DiNapoli's Office Completes School Audits
New York State Comptroller Thomas P. DiNapoli today announced his office completed audits of Garden City Union Free School District, Johnson City Central School District, Merrick Union Free School District, New Hyde Park–Garden City Park Union Free School District, Raquette Lake Union Free School District and Skaneateles Central School District.
“My office’s audits of school districts and BOCES help schools improve their financial management practices,” DiNapoli said. “These audits are tools for schools to make sure proper policies and procedures are in place to protect taxpayer dollars and provide students with the best possible education.”
Garden City Union Free School District – Internal Controls Over Selected Financial Operations (Nassau County)
Auditors found the district used available fund balance to increase its Employee Benefits Accrued Liability Reserve to $8.1 million as of June 2007 while the district’s EBALR liability totaled only $2.9 million. The district overfunded the liability by $5.1 million or 175 percent. Auditors also found there were no written procedures for using electronic signatures, or for authorizing and reviewing online banking transactions. District officials did not include $1.6 million in annual salaries paid to 13 employees in board minutes. The district also paid five vendors a total of $732,571 for professional services without soliciting competitive proposals.
Johnson City Central School District – Internal Controls Over the Treasurer’s Duties and User Access Rights (Broome County)
The audit found the district did not adequately segregate the treasurer’s duties and most mitigating controls were not effective. While the district changed administration of access rights to the financial software to the IT director, district officials could further alleviate risk by limiting computer user access rights in the financial software based on user’s job duties.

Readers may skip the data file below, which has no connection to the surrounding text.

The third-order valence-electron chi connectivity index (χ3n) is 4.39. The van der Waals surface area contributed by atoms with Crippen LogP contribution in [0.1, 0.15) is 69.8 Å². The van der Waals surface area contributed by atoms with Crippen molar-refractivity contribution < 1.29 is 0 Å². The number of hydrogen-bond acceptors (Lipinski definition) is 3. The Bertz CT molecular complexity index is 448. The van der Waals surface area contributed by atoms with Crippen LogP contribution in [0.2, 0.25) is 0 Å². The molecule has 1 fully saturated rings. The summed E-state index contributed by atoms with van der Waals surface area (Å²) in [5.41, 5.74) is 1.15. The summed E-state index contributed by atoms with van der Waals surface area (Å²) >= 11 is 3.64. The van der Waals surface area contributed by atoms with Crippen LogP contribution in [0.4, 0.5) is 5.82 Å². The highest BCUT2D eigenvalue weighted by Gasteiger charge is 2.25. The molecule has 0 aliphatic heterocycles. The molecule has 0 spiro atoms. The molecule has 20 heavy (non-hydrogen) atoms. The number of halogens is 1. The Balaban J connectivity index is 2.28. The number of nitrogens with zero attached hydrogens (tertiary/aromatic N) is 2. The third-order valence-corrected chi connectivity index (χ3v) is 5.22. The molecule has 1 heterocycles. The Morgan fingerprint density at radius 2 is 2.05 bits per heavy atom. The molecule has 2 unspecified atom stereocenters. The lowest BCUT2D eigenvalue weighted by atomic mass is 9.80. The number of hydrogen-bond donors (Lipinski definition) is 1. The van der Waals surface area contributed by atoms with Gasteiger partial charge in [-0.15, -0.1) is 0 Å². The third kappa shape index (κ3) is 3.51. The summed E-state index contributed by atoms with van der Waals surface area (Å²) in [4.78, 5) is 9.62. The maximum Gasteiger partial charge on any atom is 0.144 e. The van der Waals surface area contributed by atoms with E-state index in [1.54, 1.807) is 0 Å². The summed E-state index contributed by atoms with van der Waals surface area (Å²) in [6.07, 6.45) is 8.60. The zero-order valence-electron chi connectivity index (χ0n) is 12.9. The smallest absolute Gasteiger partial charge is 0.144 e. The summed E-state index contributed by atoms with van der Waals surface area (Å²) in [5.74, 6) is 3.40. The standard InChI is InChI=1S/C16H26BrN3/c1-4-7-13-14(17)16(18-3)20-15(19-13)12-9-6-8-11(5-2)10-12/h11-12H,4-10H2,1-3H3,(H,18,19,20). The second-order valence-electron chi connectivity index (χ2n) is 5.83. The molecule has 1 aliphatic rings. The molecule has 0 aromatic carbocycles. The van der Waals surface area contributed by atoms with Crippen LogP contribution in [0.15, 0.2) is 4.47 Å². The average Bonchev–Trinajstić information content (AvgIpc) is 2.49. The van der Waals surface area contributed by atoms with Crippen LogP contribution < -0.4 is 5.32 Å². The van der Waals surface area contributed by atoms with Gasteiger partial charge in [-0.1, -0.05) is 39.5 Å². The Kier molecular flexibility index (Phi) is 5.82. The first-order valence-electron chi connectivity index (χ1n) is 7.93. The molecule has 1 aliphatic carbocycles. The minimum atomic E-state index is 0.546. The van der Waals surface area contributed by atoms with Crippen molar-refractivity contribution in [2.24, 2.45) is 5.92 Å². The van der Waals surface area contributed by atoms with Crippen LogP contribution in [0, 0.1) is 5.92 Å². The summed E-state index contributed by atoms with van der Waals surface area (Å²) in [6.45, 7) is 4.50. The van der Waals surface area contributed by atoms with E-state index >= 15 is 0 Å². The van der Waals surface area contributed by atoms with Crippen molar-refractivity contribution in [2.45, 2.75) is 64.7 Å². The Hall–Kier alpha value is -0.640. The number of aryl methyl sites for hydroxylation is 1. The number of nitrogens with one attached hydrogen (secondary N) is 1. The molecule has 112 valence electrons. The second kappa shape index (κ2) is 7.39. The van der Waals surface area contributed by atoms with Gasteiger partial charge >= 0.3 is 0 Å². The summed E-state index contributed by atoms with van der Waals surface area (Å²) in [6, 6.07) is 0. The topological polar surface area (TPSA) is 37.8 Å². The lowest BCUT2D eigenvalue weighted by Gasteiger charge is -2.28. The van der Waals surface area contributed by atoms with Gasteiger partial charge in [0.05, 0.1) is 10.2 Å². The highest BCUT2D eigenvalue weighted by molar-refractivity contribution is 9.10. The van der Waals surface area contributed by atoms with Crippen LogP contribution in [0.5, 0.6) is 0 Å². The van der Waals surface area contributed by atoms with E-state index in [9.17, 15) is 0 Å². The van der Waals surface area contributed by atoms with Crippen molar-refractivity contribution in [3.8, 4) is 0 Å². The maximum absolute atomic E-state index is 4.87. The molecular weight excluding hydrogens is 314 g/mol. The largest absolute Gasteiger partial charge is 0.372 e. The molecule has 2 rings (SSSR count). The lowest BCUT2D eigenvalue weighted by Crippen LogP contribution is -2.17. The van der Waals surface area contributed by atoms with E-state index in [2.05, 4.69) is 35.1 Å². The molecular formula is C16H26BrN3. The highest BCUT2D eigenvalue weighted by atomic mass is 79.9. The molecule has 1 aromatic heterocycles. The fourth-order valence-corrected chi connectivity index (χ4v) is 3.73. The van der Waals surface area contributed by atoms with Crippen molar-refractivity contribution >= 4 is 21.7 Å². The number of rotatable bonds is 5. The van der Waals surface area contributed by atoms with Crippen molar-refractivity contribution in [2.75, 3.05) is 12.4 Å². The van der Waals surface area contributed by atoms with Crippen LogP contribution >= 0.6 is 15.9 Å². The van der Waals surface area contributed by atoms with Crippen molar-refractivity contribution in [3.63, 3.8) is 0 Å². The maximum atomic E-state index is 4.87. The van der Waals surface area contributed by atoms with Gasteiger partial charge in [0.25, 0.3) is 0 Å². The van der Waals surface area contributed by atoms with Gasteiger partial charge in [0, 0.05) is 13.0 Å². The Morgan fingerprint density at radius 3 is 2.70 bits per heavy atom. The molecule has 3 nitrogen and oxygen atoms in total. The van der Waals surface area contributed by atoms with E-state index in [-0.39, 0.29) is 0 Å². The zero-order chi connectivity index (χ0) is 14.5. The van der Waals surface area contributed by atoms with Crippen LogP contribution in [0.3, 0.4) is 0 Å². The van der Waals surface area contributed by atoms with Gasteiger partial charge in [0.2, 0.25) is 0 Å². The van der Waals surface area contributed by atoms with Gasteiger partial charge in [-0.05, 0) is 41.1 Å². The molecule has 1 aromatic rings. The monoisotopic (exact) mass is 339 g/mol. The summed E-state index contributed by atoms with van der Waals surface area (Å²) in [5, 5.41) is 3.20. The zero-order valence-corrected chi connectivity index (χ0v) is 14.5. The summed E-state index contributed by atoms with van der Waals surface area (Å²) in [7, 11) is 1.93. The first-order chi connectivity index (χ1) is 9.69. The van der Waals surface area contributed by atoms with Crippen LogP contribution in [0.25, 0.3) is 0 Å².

Merrick Union Free School District – Internal Controls Over Payroll and Fuel Card Purchases (Nassau County)
Auditors found the district did not establish procedures for authorizing, documenting and approving employee overtime. In addition, the district did not properly segregate duties in payroll, and district officials did not develop written procedures for payments to employees who waive the district’s health insurance plan. The board also did not establish policies for gasoline purchase cards and did not close an unused fuel purchase card for more than a year. While auditors found that all purchases were for legitimate district purposes, these weaknesses increased the risk that the district could incur unauthorized expenses.
New Hyde Park – Garden City Park Union Free School District – Internal Controls Over Selected Financial Activities (Nassau County)
The audit found the board did not adopt formal policies and procedures for wire transfers. As a result, $5.3 million in wire transfers were either not approved or not approved in a timely manner. In addition, the district needs to improve controls over its information technology system.
Raquette Lake Union Free School District – Internal Controls Over Financial Operations (Hamilton County)
Auditors found the board did not design adequate internal controls over the district’s financial operations, specifically regarding management oversight and segregation of duties within the business office. The board did not comply with Education Law regarding fiscal training for board members and did not ensure that required financial reports were prepared and filed. The board’s lack of guidance resulted in a lack of segregation of duties without compensating controls over the investment of district moneys.
Skaneateles Central School District – Internal Controls Over Selected Financial Operations (Cayuga and Onondaga Counties)
Auditors found district officials did not establish appropriate policies to adequately segregate the treasurer’s duties and did not develop compensating controls, such as a routine review of the treasurer’s work by another employee. The district did not have written policies or procedures for the approval of separation payments. As a result, district officials paid a former custodial supervisor and a former custodian separation payments totaling $10,847 that were not authorized by the board and to which the employees may not have been entitled. Auditors also found the claims auditor’s duties were not adequately segregated from the business operations and purchasing functions
Click here to view the audits above. If you have any questions or would like a comment from the Comptroller’s office regarding the audits above, please call 518-474-4015.